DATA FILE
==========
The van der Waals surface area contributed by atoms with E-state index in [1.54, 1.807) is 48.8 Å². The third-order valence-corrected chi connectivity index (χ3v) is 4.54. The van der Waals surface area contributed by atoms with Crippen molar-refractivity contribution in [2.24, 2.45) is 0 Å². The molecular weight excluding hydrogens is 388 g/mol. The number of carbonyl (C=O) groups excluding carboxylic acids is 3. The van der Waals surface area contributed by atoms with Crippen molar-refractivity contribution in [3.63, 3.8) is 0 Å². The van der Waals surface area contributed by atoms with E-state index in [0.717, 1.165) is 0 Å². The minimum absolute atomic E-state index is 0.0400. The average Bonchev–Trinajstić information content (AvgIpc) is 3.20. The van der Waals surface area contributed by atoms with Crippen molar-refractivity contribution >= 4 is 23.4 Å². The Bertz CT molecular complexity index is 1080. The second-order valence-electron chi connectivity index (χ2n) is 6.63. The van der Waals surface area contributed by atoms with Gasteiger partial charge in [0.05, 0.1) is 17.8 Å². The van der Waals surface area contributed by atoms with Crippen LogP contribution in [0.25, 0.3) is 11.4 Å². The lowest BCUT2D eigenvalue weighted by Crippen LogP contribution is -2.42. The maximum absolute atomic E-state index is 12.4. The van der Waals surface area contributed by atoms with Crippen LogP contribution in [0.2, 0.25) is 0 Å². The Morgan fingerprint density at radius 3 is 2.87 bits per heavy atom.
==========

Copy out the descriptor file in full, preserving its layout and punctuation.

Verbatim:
The van der Waals surface area contributed by atoms with E-state index in [1.54, 1.807) is 48.8 Å². The third-order valence-corrected chi connectivity index (χ3v) is 4.54. The van der Waals surface area contributed by atoms with Crippen molar-refractivity contribution in [2.24, 2.45) is 0 Å². The molecular weight excluding hydrogens is 388 g/mol. The number of carbonyl (C=O) groups excluding carboxylic acids is 3. The van der Waals surface area contributed by atoms with Crippen molar-refractivity contribution in [3.63, 3.8) is 0 Å². The van der Waals surface area contributed by atoms with E-state index in [0.717, 1.165) is 0 Å². The minimum absolute atomic E-state index is 0.0400. The average Bonchev–Trinajstić information content (AvgIpc) is 3.20. The van der Waals surface area contributed by atoms with Crippen molar-refractivity contribution >= 4 is 23.4 Å². The Bertz CT molecular complexity index is 1080. The second-order valence-electron chi connectivity index (χ2n) is 6.63. The van der Waals surface area contributed by atoms with Gasteiger partial charge in [0.05, 0.1) is 17.8 Å². The van der Waals surface area contributed by atoms with Crippen LogP contribution in [0.25, 0.3) is 11.4 Å². The lowest BCUT2D eigenvalue weighted by Crippen LogP contribution is -2.42. The maximum absolute atomic E-state index is 12.4. The van der Waals surface area contributed by atoms with Crippen LogP contribution in [0.2, 0.25) is 0 Å². The Morgan fingerprint density at radius 3 is 2.87 bits per heavy atom.